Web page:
Does the April share price for Eagle Materials Inc. (NYSE:EXP) reflect what it's really worth? Today, we will estimate the stock's intrinsic value by projecting its future cash flows and then discounting them to today's value. The Discounted Cash Flow (DCF) model is the tool we will apply to do this. It may sound complicated, but actually it is quite simple!
Remember though, that there are many ways to estimate a company's value, and a DCF is just one method. Anyone interested in learning a bit more about intrinsic value should have a read of the Simply Wall St analysis model.
We use what is known as a 2-stage model, which simply means we have two different periods of growth rates for the company's cash flows. Generally the first stage is higher growth, and the second stage is a lower growth phase. In the first stage we need to estimate the cash flows to the business over the next ten years. Where possible we use analyst estimates, but when these aren't available we extrapolate the previous free cash flow (FCF) from the last estimate or reported value. We assume companies with shrinking free cash flow will slow their rate of shrinkage, and that companies with growing free cash flow will see their growth rate slow, over this period. We do this to reflect that growth tends to slow more in the early years than it does in later years.
Generally we assume that a dollar today is more valuable than a dollar in the future, and so the sum of these future cash flows is then discounted to today's value:
10-year free cash flow (FCF) estimate
|Levered FCF ($, Millions)||US$521.4m||US$337.6m||US$363.9m||US$394.0m||US$433.0m||US$456.0m||US$474.0m||US$490.0m||US$504.6m||US$518.2m|
|Growth Rate Estimate Source||Analyst x4||Analyst x5||Analyst x4||Analyst x2||Analyst x2||Analyst x1||Est @ 3.95%||Est @ 3.37%||Est @ 2.97%||Est @ 2.69%|
|Present Value ($, Millions) Discounted @ 6.4%||US$490||US$298||US$302||US$307||US$317||US$313||US$306||US$297||US$288||US$277|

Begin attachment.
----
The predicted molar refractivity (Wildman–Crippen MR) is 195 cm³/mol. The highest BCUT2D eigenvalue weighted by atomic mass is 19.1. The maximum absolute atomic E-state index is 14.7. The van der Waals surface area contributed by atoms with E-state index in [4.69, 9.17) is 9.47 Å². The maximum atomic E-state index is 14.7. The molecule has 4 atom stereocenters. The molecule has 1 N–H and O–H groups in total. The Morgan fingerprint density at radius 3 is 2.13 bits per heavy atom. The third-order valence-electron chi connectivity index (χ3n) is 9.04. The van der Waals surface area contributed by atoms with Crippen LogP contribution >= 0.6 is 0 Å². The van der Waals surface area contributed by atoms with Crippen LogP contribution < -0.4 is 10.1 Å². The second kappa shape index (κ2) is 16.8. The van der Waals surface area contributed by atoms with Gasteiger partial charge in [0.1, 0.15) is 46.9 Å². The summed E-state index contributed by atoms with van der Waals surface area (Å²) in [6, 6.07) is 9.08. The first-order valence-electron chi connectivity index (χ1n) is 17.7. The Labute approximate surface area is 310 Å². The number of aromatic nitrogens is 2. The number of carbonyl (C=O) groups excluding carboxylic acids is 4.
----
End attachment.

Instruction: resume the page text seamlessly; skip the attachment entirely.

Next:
("Est" = FCF growth rate estimated by Simply Wall St)
Present Value of 10-year Cash Flow (PVCF) = US$3.2b
After calculating the present value of future cash flows in the initial 10-year period, we need to calculate the Terminal Value, which accounts for all future cash flows beyond the first stage. The Gordon Growth formula is used to calculate Terminal Value at a future annual growth rate equal to the 5-year average of the 10-year government bond yield of 2.0%. We discount the terminal cash flows to today's value at a cost of equity of 6.4%.
Terminal Value (TV)= FCF2030 × (1 + g) ÷ (r – g) = US$518m× (1 + 2.0%) ÷ (6.4%– 2.0%) = US$12b
Present Value of Terminal Value (PVTV)= TV / (1 + r)10= US$12b÷ ( 1 + 6.4%)10= US$6.4b
The total value is the sum of cash flows for the next ten years plus the discounted terminal value, which results in the Total Equity Value, which in this case is US$9.6b. The last step is to then divide the equity value by the number of shares outstanding. Relative to the current share price of US$143, the company appears quite good value at a 38% discount to where the stock price trades currently. The assumptions in any calculation have a big impact on the valuation, so it is better to view this as a rough estimate, not precise down to the last cent.